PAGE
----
Three Stories in the Key of: Vacuums

Vacuums. Great for picking up dust, powering vintage amplifiers, or running a 27-mile long pre-war New York mail delivery system straight out of Jules Verne. But when it comes to political stability or defense of national interests, vacuums can be a challenge. Here’s a look at three spots around on the world where the void is the problem…


In Colombia, the demobilization of thousands of FARC guerrillas under the 2016 peace accords has left a power vacuum in parts of the country that narco-traffickers and other guerrilla groups have hastened to fill. Re-establishing state authority over these areas is indispensable to any serious effort at implementing the peace accords, which are already a deeply polarizing issue in the country as it heads for the second round of presidential elections in June.

In Syria, meanwhile, ISIS has lost almost all of the territory it controlled in the eastern reaches of the country, but no one has stepped in to govern. Notwithstanding its hideous and fanatical brutality, ISIS did run a real “state” replete with ministries, taxes, and even a DMV, as an extraordinary recent investigation showed. With no one around to provide basic services and security, ethnic and sectarian tensions are on the rise — until someone steps in to sustainably fill the power vacuum there isn’t a prayer of seeing stability, let alone peace, in Syria.

Lastly, a vacuum of a slightly different sort as US lawmakers advance new legislation that would substantially increase Congress’s power to review and block foreign investment in critical industries. The move doesn’t explicitly target any particular country, but the intent is clear: Senator John Cornyn sounded the alarm about China’s bid to, in his words, “weaponize investment in order to vacuum up all of our advanced technologies.”

When Donald Trump first started talking about buying Greenland last week, we figured it was a weird story with less legs than a Harp seal.

Signal readers, we were wrong. President Trump was so serious about purchasing the autonomous Danish territory that this week he abruptly cancelled a trip to Denmark after the country's prime minister, Mette Frederiksen, labelled the idea "absurd."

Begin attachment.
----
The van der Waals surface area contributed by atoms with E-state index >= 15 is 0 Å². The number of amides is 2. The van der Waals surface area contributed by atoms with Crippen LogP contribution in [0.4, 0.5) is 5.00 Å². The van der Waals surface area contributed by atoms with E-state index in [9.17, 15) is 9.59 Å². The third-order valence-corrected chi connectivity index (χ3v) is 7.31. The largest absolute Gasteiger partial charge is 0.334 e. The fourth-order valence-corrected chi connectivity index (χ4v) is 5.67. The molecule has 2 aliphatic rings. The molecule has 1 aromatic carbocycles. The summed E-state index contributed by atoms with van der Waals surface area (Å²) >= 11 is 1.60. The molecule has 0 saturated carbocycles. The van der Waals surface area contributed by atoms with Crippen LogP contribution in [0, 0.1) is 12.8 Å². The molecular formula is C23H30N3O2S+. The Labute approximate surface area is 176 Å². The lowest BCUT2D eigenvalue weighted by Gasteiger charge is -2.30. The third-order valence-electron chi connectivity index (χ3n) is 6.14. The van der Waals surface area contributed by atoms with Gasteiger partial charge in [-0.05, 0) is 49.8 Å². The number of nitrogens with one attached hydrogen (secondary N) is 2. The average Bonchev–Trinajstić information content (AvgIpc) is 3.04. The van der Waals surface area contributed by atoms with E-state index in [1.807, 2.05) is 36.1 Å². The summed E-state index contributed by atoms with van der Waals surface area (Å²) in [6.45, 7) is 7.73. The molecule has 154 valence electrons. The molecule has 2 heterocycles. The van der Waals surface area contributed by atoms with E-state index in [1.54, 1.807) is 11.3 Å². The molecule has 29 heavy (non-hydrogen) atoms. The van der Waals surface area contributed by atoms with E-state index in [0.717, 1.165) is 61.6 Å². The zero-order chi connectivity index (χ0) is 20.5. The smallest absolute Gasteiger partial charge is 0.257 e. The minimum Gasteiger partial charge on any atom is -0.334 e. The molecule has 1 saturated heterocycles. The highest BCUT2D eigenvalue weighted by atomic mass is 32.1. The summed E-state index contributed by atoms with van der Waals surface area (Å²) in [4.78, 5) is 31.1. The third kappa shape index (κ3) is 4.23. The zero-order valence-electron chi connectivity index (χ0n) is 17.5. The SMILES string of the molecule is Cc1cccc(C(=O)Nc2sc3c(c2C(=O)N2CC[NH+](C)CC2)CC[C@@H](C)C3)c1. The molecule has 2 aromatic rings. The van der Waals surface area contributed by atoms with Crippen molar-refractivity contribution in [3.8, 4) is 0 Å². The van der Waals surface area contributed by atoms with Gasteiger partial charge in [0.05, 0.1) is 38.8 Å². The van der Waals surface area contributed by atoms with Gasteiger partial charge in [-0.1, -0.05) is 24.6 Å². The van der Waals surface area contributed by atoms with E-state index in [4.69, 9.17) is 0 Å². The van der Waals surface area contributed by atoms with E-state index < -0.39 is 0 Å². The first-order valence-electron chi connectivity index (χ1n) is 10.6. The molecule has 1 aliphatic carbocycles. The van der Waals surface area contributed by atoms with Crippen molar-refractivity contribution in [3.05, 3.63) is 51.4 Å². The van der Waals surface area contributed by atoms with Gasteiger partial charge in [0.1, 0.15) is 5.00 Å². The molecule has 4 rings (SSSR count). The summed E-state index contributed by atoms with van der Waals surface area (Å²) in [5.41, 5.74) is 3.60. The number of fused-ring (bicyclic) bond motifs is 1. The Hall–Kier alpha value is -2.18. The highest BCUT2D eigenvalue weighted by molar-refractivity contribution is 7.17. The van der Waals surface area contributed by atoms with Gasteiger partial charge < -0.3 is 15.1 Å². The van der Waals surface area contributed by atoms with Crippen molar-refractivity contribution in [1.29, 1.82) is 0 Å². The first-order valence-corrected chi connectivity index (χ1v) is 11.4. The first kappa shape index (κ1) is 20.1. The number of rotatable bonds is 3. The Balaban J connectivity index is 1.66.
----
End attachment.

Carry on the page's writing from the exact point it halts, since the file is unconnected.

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The Amazon in flames – More than 70,000 forest fires are burning in Brazil right now, most of them in the Amazon. That's up 84% over the same period last year, and it's the highest number on record. This is the dry season when farmers burn certain amounts of forest legally to clear farmland. But critics say Brazilian president Jair Bolsonaro's efforts to loosen conservation rules have encouraged farmers, loggers, and miners to set more fires, many of them illegally. Bolsonaro – a science skeptic who recently fired the head of the agency that tracks deforestation – says, without proof, that NGOs are setting the fires to embarrass his government. Meanwhile, the EU is holding up a major trade deal with Brazil unless Bolsonaro commits to higher environmental protection standards, including those that affect the Amazon.

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Over the past fifty years, the Amazon rainforest has shrunk by an area equal to the size of Turkey. In the 1960s and 1970s, the Brazilian government supported settlement of the sparsely populated region for security reasons. Since then, huge swaths of the forest -- which is crucial for limiting the world's greenhouse gasses -- have been cleared for farmland used to feed Brazil's population and support its massive agricultural exports. Greater awareness of the environmental impacts in the 1990s produced tighter conservation regulations, though plenty of illegal clearing continues. In recent years, the annual deforestation rate has begun to rise again, and Brazil's new president Jair Bolsonaro has pledged to weaken regulations further in order to support businesses.

3: The US has recruited Australia to join its nascent mission of protecting ships in the critical Strait of Hormuz. Along with Britain and Bahrain, Australia is now the third country to join the US-led maritime mission, as high seas brinksmanship with the Iranians continues.

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